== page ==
Two Democrats stand in the way of democracy’s future, for now anyway


“I am very reluctant to make any change, but I draw the line at democracy itself,” King said. “If we were having a debate about a policy issue I wouldn’t be engaged in this discussion. But what is going on now in the country is to me structure, not policy, and if we allow the structure of our democracy to be modified to the point where democracy itself is diminished, we’re sunk.” He’s serious about this.

“Our system is an anomaly in human history—the norm is authoritarians, kings and pharaohs and we are seeing (democracy) backsliding into authoritarianism before our eyes.

The idea that it can’t happen here—that’s just not so, and that’s just what’s worrying me,” King added. “We have a lot of people who are just not committed to the idea of democracy.”

That’s a conversation he needs to have with his “moderate” colleagues. As of a couple of weeks ago, neither were showing any willingness to budge on the filibuster, even for voting rights. That’s backsliding for Manchin who had previously demonstrated a smidgen of flexibility on the issue. But in that same Sunday Fox News interview in which he attempted to kill President Joe Biden’s Build Back Better plan, Manchin reversed himself and ruled out a filibuster reform.

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He lied to do it, too. He said that “there’s been rule changes, but there’s never been a change with a filibuster, the rights of the minority” in the Senate. There have been 161 carve-outs for the filibuster in the history of the Senate, and that’s just part of the changes. The filibuster rules have been changed repeatedly. In fact, the filibuster wasn’t even in the Senate’s rules until Vice President Aaron Burr ruined things in 1806 and modified the original rules. In 1917, the Senate passed a new rule on filibusters allowing them to be broken with a two-thirds majority vote, and after decades of Jim Crow abuses from white supremacist senators, that was modified to a 60-vote threshold.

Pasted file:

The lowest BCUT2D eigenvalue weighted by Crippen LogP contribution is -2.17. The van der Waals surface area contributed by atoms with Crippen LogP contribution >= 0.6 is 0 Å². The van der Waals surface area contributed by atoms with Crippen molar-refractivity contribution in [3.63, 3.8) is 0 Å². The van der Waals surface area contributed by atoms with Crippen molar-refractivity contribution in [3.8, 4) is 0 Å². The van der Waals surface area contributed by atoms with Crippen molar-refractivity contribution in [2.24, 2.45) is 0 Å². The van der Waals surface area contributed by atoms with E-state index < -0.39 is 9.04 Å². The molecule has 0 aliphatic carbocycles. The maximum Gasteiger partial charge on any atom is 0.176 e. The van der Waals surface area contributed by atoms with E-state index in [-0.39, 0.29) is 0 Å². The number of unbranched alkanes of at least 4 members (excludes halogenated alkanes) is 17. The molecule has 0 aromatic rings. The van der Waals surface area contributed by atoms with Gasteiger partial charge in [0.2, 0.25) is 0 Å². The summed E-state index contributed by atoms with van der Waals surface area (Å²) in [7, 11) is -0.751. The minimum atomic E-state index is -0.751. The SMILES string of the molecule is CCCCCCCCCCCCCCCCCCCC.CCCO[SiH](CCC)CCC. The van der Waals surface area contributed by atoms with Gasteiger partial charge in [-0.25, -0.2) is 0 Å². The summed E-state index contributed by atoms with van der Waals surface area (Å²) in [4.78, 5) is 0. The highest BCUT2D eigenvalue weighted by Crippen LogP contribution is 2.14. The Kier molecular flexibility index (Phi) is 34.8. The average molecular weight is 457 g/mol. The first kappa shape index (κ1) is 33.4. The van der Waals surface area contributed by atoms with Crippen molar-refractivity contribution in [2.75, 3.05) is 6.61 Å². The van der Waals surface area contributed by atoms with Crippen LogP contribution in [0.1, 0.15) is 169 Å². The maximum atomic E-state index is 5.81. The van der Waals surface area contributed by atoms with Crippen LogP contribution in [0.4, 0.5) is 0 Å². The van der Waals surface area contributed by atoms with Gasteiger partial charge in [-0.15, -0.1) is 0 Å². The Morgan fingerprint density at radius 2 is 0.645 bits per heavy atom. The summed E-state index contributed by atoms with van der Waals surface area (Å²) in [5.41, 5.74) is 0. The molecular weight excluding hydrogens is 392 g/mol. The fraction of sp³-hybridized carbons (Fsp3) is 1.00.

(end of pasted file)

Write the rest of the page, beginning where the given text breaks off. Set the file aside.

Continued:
Not that anyone expects Manchin to actually know a goddamned thing about what he’s opining on. Or to work in good faith with his colleagues. “I made no commitments or promises on that,” he told Fox, speaking about the filibuster. “I am working on trying to make the Senate work better, bringing bills to the floor, amending them having debates understanding, being transparent to the public.” He certainly led his colleagues who have been working with him for months on a solution to protecting voting rights to believe that he would help.

Then there’s Sinema. She told Politico back on Dec. 15 that she wouldn’t consider a rules change for voting rights. Well, she had her spokesperson do it since she rarely deigns to grace anyone with her actual presence, saying that she “continues to support the Senate’s 60-vote threshold, to protect the country from repeated radical reversals in federal policy which would cement uncertainty, deepen divisions, and further erode Americans’ confidence in our government.” That’s her schtick, that the Republicans will probably just get the majority back and that they’d undo all those reforms.

“Senator Sinema has asked those who want to weaken or eliminate the filibuster to pass voting rights legislation which she supports if it would be good for our country to do so,” her spokesperson said, warning that legislation could be “rescinded in a few years and replaced by a nationwide voter-ID law, nationwide restrictions on vote-by-mail, or other voting restrictions currently passing in some states extended nationwide.”

Never mind that if Democrats pass their voting rights reforms to secure the 2022 and subsequent elections, Democrats could hold the majority and protect democracy. Like Manchin, Sinema is just making up shit to justify acting like a shit.

The comments from the two might be why President Biden strongly endorsed a voting rights carve-out from the filibuster last week. In the most definitive statement he’s yet made on the issue, Biden told ABC News: “If the only thing standing between getting voting rights legislation passed and not getting passed is the filibuster, I support making the exception of voting rights for the filibuster.”

It’s also why Schumer was particularly pointed in that pre-Christmas letter he sent to his colleagues. “I believe our constituents deserve to know which senators choose to hide behind ill-conceived and abused rules and which senators prefer to restore Senate floor procedures to better align with the founders’ intentions,” he wrote. He was also just a little bit pointed about Manchin’s penchant for searching out television cameras to make his pronouncements instead of talking to his colleagues. He promised floor votes so that “every Member of this body has the opportunity to make their position known on the Senate floor, not just on television.”

Manchin and Sinema have pretty much gone dark since Christmas, so how they have responded to Schumer’s and Biden’s remarks isn’t public. They’ll have a chance soon enough to let us all know.

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